David Aers’s latest journey toward ecclesiological understanding makes for an intriguing read. In five densely argued and heavily documented chapters, he provides close and passionately engaged readings of Augustine of Hippo on conversion; William of Ockham on grace, predestination, divine power, and the sacraments; Thomas Bradwardine on these same topics in his attacks on the Pelagianism of late fourteenth-century “modern” theology; Julian of Norwich’s response to her question “What is synne?” in the context of her theology of agency, redemption, and reconciliation; and, in the longest chapter (and in important ways as an a priori concern), William Langland’s theology of sin, grace, and agency. The fact that some of these works are in the vernacular is not of primary importance to their analysis here as theological texts. It is, indeed, one of the valuable contributions of Aers’s work to demonstrate that all of these texts deserve to be interrogated seriously for their theology (xiii–xiv).
“Theology” is, then, the first of the terms used in the title of the study that requires some clarification: Aers’s work in this book is in the field of systematic theology. He is most concerned with the choices authors have made in their arguments touching on the question of agency in the Christian conception of redemption, that is to say, the interplay between divine grace and human action in performing good works in the process of salvation of the human soul. What takes center stage in the analysis are the consequences of these authors’ choices and what they say about the authors’ standing in Aers’s interpretation of the tradition of Christian dogmatics, mainly through Augustine and Aquinas. One will also find Karl Barth quoted here as a primary source defining this tradition alongside medieval authors. It follows, second, that for Aers the word “sin” in the title designates a general state of sinfulness. This conception is not limited to original sin; it includes as well the continuing possibility of the human will to refuse to be drawn to redemption, to act against “the good that is common to all whose source [End Page 359] and end is God” (138). But only rarely (see, e.g., 104–5) does the book take into account the exacting and concrete analysis and classification of acts of sinfulness that loom so large in fourteenth-century pastoral thinking. What precisely constitutes a sin, at what precise point an action becomes delegitimized as evil, and what precisely a sinner must do about this to continue in the process of the soul’s salvation as a member of the community of the church—these are ever-present and urgent questions in the moral theology of the later Middle Ages, but they are not part of the tight focus of this study.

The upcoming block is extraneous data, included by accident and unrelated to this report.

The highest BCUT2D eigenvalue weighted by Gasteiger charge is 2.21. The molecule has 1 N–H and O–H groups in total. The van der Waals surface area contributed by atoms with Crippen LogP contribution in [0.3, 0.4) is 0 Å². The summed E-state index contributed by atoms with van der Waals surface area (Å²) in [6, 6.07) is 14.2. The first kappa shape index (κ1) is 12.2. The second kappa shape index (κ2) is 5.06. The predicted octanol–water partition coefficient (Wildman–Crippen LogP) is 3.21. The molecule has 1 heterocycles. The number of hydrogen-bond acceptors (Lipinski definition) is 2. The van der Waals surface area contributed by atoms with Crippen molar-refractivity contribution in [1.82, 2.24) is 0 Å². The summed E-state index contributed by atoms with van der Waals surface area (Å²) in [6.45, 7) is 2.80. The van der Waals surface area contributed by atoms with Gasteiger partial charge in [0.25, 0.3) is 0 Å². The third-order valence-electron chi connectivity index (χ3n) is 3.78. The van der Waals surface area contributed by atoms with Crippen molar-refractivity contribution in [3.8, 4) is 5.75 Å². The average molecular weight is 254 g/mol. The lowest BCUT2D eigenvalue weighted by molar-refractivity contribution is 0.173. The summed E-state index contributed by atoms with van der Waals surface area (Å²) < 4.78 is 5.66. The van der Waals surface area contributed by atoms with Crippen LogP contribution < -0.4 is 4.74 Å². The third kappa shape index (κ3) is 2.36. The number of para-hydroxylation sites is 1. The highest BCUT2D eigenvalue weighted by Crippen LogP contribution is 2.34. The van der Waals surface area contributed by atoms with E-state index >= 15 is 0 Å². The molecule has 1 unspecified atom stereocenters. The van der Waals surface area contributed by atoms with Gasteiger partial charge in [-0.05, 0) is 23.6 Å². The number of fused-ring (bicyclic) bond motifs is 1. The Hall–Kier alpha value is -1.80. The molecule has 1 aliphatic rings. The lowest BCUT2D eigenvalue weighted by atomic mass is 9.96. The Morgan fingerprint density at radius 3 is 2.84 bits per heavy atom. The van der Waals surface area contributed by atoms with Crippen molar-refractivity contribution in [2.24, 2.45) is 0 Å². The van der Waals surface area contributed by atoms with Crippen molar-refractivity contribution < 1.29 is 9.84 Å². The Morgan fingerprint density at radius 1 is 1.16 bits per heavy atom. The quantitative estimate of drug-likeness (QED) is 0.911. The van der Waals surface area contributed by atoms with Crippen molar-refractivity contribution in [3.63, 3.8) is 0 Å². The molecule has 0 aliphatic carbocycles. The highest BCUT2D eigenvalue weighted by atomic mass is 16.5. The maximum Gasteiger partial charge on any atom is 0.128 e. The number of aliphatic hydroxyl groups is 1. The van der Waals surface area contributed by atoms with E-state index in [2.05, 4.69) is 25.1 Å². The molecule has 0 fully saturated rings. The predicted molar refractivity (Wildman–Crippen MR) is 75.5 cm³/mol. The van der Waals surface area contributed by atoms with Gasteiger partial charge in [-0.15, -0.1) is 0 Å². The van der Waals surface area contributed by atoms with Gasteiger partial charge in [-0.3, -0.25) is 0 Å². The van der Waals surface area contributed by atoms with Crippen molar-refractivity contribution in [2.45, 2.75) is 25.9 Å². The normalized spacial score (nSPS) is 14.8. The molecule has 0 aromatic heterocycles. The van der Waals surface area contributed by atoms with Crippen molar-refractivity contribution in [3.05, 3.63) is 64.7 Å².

The procedure Aers follows is to contrast his own views with recent trends in the scholarship of the authors he is investigating that incorrectly problematize the authors’ place in the contexts of the Christian tradition emphasized here or that have insufficiently focused on the difficulties of placing the authors within this tradition. Charles Taylor’s view of Augustinian radical reflexivity, or semi-Pelagian readings of Piers Plowman, belong to the former category; in the latter are Rega Wood on Ockhamite theology, readings of Bradwardine that uncritically apply the term “Augustinian” to his works, and Denise Baker on Julian’s “correction” of the medieval Church’s “ideology of sin.”
The reader will find many searching and important observations here. The consequences of Julian’s conception of humanity’s two-part soul, a higher portion that remains forever in contact with God, encompassing an unfallen will, and a lower portion that wills to sin, are, as Aers notes, “congruent with the Manichean belief that Augustine recalls” (164). When Julian then equates sinfulness with suffering that cannot transcend itself, rather than with an act of the will turning away from God, the result is a moral vision that shows distinctive differences from common Christian teaching on these topics (157...